How To Invest In Silver

Analyst are sounding positive about silver spot price picking up in 2014, they have made this judgement on the information that while economy’s are recovering and looking more hopeful this may mean that investors will not continue to buy silver simply to insure their worth, they are now buying because of growth in nearly all areas of silver demand.

This means that now people have more funds to play with they are heading to industrial development, however this does not mean that coin demand will fall, and it seems the absolute reverse is happening.  We have seen coin demand grow before during and after the financial crisis, not to mention the depression.  It is estimated that coin demand is growing about 9% each and every year.

To begin adding silver to your investment portfolio, you first need to consider how important possessing physical silver is in comparison to ETF?  Currently silver and coincidentally gold ETF’s prices are falling and have been for some time, but this is not the case in the physical silver and gold markets.

It has become very apparent that refined and minted silver is far more valuable in trader’s eyes than an electronic contract of ownership.  It seems quite clear that minted silver carry’s a premium simply for the minters stamp as recognition of quality, and if you happen to own coins then the premium stretches further still.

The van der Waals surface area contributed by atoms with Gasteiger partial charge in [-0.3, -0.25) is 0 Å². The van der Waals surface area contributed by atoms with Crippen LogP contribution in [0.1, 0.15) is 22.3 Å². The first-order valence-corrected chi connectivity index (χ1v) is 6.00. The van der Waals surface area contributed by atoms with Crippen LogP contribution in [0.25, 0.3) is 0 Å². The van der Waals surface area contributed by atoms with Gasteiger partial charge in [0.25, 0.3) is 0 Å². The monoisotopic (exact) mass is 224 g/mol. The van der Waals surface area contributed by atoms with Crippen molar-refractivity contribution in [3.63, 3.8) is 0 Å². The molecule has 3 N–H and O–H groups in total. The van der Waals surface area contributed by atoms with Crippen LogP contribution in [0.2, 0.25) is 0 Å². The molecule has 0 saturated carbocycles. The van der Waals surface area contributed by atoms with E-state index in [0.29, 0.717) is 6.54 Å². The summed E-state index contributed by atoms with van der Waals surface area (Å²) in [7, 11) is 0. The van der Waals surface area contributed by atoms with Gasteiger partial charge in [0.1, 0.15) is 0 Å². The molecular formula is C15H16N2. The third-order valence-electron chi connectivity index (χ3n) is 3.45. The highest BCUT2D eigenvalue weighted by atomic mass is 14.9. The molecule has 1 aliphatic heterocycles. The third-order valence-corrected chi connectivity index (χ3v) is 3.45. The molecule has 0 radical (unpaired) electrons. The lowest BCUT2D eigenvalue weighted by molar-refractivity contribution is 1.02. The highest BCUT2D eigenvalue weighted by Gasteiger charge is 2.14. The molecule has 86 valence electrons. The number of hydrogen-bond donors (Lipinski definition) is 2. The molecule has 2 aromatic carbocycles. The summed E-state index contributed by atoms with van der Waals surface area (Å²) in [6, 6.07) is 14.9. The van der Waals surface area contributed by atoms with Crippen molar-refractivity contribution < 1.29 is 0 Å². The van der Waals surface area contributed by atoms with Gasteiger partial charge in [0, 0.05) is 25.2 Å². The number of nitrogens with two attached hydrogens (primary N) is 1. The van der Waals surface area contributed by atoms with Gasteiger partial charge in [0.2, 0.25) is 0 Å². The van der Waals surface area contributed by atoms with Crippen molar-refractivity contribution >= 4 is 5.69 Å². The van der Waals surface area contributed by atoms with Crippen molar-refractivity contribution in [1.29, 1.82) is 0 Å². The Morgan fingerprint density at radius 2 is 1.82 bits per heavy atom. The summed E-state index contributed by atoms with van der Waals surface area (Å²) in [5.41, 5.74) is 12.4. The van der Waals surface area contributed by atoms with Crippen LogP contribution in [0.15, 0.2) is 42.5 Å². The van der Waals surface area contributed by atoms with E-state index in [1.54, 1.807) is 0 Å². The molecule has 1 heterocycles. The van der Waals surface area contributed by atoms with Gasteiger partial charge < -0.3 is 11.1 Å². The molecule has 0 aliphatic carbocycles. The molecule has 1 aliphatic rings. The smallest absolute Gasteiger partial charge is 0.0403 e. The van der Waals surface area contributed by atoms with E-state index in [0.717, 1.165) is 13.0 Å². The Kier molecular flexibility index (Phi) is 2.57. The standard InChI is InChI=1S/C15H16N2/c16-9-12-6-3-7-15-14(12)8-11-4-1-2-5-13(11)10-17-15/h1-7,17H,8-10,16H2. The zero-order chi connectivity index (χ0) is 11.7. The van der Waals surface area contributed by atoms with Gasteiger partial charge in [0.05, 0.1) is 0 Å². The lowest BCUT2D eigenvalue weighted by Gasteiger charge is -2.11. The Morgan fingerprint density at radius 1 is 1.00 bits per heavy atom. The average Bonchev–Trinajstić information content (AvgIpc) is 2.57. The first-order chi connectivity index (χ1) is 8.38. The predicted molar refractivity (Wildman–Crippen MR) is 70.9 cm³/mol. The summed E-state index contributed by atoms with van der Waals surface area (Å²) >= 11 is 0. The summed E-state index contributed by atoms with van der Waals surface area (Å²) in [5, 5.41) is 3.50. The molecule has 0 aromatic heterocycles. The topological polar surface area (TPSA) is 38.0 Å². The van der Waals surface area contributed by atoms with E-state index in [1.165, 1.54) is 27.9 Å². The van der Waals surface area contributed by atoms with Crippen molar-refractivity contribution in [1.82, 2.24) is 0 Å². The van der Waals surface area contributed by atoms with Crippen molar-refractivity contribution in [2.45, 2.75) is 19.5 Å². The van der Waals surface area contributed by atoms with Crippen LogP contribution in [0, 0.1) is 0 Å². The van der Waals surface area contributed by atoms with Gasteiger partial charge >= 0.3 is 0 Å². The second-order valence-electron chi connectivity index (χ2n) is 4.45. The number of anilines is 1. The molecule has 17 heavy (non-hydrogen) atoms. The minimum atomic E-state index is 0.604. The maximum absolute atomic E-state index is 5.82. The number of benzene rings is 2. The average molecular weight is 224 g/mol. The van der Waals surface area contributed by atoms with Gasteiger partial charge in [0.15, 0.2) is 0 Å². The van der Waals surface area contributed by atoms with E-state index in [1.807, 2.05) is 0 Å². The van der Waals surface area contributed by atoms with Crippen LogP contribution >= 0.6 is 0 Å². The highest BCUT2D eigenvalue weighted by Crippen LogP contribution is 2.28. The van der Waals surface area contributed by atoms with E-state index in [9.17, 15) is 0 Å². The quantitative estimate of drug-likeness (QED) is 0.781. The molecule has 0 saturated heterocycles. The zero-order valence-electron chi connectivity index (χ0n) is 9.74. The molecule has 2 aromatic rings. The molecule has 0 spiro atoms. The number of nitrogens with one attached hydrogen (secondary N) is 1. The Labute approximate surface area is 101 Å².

Here the condition, country of mint, design and desirability make all the difference.  It seems that analytical prediction points to coins as probably returning the best dividends in the future.

Silver coins are thought to be the oldest form of coinage, they have been found as far back as the ancient Greeks, Persians around 612 BC, Britain was known to be using silver pennies 1797.

Visit to see the options available to you when you begin a physical silver investment. 

If you are looking for a silver coin of one of the heaviest weights then consider the Lunar Horse, 10kg from Australia, although this will set you back nearly £9,000.

Alternatively if you have a limited budget you can begin your silver coin collection for under £3 with a Dime, 10 cent, Roosevelt 2.25g from the US, or for just over £8 you can own a German 10 DM coin 9.69g.

The options stretch to all corners of the globe for varying values, firstly you will need to set your budget, then decide on whether weight, country of minting, condition or design are the most important factors on your decision.  Some mints are actually cheaper per oz. so it is worth investigating, as previously mentioned, have a huge selection of silver coins to help you reach a decision.

Once you have made your purchase you will then need to keep it safe until you decide when it´s time to sell for a healthy profit, consider either a safety deposit or if you intend keeping your coin collection at home, you will need to check if your household insurance will cover them.